Alumni played an active role in selecting current students for initiation and exerted control over Book and Key through the Temple Trust Association, a group founded by Clothier that consisted of the group’s founders and its alumni.
Many members also eventually served on the Board of Managers. For instance, J. Lawrence Shane ’56, who chaired the Board from 1997 to 2003 and became an emeritus member in 2008 after serving on the Board since 1970, was tapped for Book and Key in the spring of 1955. Book and Key’s members typically achieved post-graduate success in the financial sector as well — Shane went on to earn his master’s in business administration from Wharton and climb the corporate ladder to a top administrative position at a paper company, for instance.
But what did the society do, exactly, besides perpetuate the pre-existing dominance of white men in leadership positions at the college and beyond, like any good secret society? One clue lies in the text of the society’s elaborate rituals available at the Friends Historical Library. From the initiation rites, it appears that the new members were told, “Do you realize that our action in choosing you has changed your standing from one of the rank and file of the Junior class of Swarthmore College to that of a distinguished member of the Senior class? For we consider that no honor which has been conferred upon you in your college career equals that of being one of the chosen … we have watched you carefully during the past year; have studied your character, noted your actions, and weighed you carefully …”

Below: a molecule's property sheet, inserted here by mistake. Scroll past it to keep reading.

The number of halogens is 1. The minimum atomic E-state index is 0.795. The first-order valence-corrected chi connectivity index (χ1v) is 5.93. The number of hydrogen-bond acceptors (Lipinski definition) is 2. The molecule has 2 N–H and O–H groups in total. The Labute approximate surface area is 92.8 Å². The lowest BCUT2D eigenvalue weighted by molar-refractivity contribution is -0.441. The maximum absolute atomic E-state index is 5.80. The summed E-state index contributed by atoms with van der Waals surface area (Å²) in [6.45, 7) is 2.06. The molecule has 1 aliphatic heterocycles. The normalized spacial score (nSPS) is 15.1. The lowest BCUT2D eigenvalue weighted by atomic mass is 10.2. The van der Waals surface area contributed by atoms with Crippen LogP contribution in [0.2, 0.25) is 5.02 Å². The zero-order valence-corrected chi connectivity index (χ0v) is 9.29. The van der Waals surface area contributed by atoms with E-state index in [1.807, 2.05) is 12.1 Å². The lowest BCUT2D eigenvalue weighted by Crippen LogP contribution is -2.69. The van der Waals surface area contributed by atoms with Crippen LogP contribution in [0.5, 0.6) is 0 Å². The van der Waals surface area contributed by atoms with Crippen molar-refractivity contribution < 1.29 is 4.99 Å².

Members worshipped the society’s Book of Knowledge, a huge, heavy Bible — also available at the Friends Library. During initiation, members were told to “cherish it and revere it, not only during your senior year, but throughout your life.” Much of the society’s initiation rites seem also to have focused on devotion to the college: the members bound themselves through initiation not only to one another but “above all to your and our dear Alma Mater, Swarthmore College, for whose best interests you will ever strive, whose fair name shall ever be as dear to you as your own, and whose escutcheon you will never suffer to be tarnished by word or deed, if it is within your power to prevent it.”
The temple itself was a sacred space, according to the society’s records of its initiation rites. “Within these walls, all is brightness, and our hearts warm with feelings of brotherly love and affection borne of our … compact. Without, Night spread her sable mantle over the campus and college halls … May love of your Alma Mater increase as the night wears on, and may the morning found you bound to each other, to us, and to your Alma Mater, with ties of deathless affection.” However the members were “bound to each other” throughout that long first night remains a secret, though one might wonder if other exclusive campus groups might draw inspiration for their own intimate and secretive bonding rituals from these historic rites.